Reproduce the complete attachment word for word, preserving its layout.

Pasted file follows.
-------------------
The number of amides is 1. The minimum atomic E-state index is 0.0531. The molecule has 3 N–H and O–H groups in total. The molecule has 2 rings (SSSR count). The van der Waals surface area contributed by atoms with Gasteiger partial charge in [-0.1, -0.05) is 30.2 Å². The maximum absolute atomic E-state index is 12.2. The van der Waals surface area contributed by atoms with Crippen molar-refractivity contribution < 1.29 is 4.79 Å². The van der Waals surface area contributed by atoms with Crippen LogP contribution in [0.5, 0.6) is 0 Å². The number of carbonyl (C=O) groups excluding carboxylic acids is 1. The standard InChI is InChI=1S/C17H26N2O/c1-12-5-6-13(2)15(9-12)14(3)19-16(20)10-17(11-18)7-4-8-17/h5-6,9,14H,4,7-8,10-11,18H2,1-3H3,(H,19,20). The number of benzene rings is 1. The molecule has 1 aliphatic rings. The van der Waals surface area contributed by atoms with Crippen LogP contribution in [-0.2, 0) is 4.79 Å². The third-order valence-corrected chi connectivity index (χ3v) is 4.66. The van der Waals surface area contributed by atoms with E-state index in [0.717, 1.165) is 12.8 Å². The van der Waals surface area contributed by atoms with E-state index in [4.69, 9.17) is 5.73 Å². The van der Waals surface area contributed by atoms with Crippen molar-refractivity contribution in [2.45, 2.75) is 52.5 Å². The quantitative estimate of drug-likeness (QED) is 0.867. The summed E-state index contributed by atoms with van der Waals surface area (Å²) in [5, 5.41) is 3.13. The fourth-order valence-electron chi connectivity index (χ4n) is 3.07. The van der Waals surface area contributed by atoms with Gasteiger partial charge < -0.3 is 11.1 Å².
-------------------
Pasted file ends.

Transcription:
The number of amides is 1. The minimum atomic E-state index is 0.0531. The molecule has 3 N–H and O–H groups in total. The molecule has 2 rings (SSSR count). The van der Waals surface area contributed by atoms with Gasteiger partial charge in [-0.1, -0.05) is 30.2 Å². The maximum absolute atomic E-state index is 12.2. The van der Waals surface area contributed by atoms with Crippen molar-refractivity contribution < 1.29 is 4.79 Å². The van der Waals surface area contributed by atoms with Crippen LogP contribution in [0.5, 0.6) is 0 Å². The number of carbonyl (C=O) groups excluding carboxylic acids is 1. The standard InChI is InChI=1S/C17H26N2O/c1-12-5-6-13(2)15(9-12)14(3)19-16(20)10-17(11-18)7-4-8-17/h5-6,9,14H,4,7-8,10-11,18H2,1-3H3,(H,19,20). The number of benzene rings is 1. The molecule has 1 aliphatic rings. The van der Waals surface area contributed by atoms with Crippen LogP contribution in [-0.2, 0) is 4.79 Å². The third-order valence-corrected chi connectivity index (χ3v) is 4.66. The van der Waals surface area contributed by atoms with E-state index in [0.717, 1.165) is 12.8 Å². The van der Waals surface area contributed by atoms with E-state index in [4.69, 9.17) is 5.73 Å². The van der Waals surface area contributed by atoms with Crippen molar-refractivity contribution in [2.45, 2.75) is 52.5 Å². The quantitative estimate of drug-likeness (QED) is 0.867. The summed E-state index contributed by atoms with van der Waals surface area (Å²) in [5, 5.41) is 3.13. The fourth-order valence-electron chi connectivity index (χ4n) is 3.07. The van der Waals surface area contributed by atoms with Gasteiger partial charge < -0.3 is 11.1 Å².